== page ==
Why Is It Essential?
Fiber is essential for a healthy digestive tract even though it’s the structural part of plant foods that our bodies can’t even absorb. However, most people fall short of the daily recommendations and miss out on important benefits.
What is It?
Fiber is a form of carbohydrate found in plant-based foods that cannot be absorbed or digested by the gut. Therefore, sometimes it’s called ‘roughage’ or ‘bulk’ and occurs naturally in a variety of plant-based foods like fruit, veggies and whole grains.
There are two main categories:
- Soluble: Soluble fiber forms a gel in the gut, and is particularly helpful for cholesterol control, alleviating diarrhea and promoting fullness. Oats, apples, pears, and sweet potatoes are good sources for daily intake.
- Insoluble: Insoluble fiber increases stool bulk and promotes regularity and satiety. Additionally, it’s found in the skins of fruit and vegetables, as well as whole grains and nuts.
How Much Do We Need?
The recommended daily intake is 25 grams for women and 35 grams for men.
Satiety and Blood Sugar Regulation
Consuming fiber-rich foods helps us stay fuller for longer, and helps avoid blood sugar peaks and valleys, which is why sometimes we feel tired and foggy.
Soluble fiber is a sponge for cholesterol, trapping it before it gets into your bloodstream.
Digestive Health, The Microbiome and Colon Cancer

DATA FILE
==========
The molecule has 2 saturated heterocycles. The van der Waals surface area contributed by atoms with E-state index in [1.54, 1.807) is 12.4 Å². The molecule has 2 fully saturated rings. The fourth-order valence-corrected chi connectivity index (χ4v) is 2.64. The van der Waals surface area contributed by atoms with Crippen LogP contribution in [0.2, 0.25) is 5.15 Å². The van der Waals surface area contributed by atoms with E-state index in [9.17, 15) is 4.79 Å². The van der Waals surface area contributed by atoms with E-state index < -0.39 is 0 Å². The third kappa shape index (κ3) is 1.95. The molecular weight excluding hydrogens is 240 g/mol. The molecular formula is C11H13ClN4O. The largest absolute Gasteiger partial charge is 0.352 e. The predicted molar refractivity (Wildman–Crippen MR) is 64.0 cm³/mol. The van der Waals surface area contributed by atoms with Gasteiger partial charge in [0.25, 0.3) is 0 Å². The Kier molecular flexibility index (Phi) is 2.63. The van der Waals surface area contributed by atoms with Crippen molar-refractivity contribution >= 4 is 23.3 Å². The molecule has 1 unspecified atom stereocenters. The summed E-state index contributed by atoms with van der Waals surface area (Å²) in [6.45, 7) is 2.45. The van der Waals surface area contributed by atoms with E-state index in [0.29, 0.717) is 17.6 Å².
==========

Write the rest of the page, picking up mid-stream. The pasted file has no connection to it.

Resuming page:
- Insoluble fiber promotes laxation and can be useful for constipation
- Soluble fiber, on the other hand, is sometimes used to remedy diarrhea
- A diet that is fiber-rich has shown to protect against colon cancer
Epidemiological research has shown that consuming a diet that is rich in fiber may reduce total mortality risk. Additionally, it can lower your risk of cardiovascular disease and all cancers.
Fiber and Gut Health
Prebiotics support and nourish the growth of good bacteria in the large intestine which passes through the digestive tract undigested.
Inulin, fructo-oligosaccharides (fructans/FOS) and galacto-oligosaccharides (GOS) are both sources of fiber and prebiotics.
Resistant starch is also a probiotic, fiber and type of carbohydrate. Additionally, It is found in whole grains, green bananas, potatoes, and legumes.
Fruit, veggies, nuts, whole grains and legumes.
It’s also added to some prepared foods as well.
Tips for Getting Adequate Fiber
- Make half your plate vegetables at lunch and dinner.
- Snack on fruit, raw veggies and whole-grain crackers paired with a protein like Greek yogurt, hummus or string cheese.
- Add beans to soups and salads.
- Add a few slices of avocado to sandwiches and salads.
- Swap white carbs for whole grains like brown rice, whole-wheat pasta, quinoa and whole-wheat/whole-grain bread.
Contact Family Healthcare of Fairfax for More Tips on Essential Guides to Food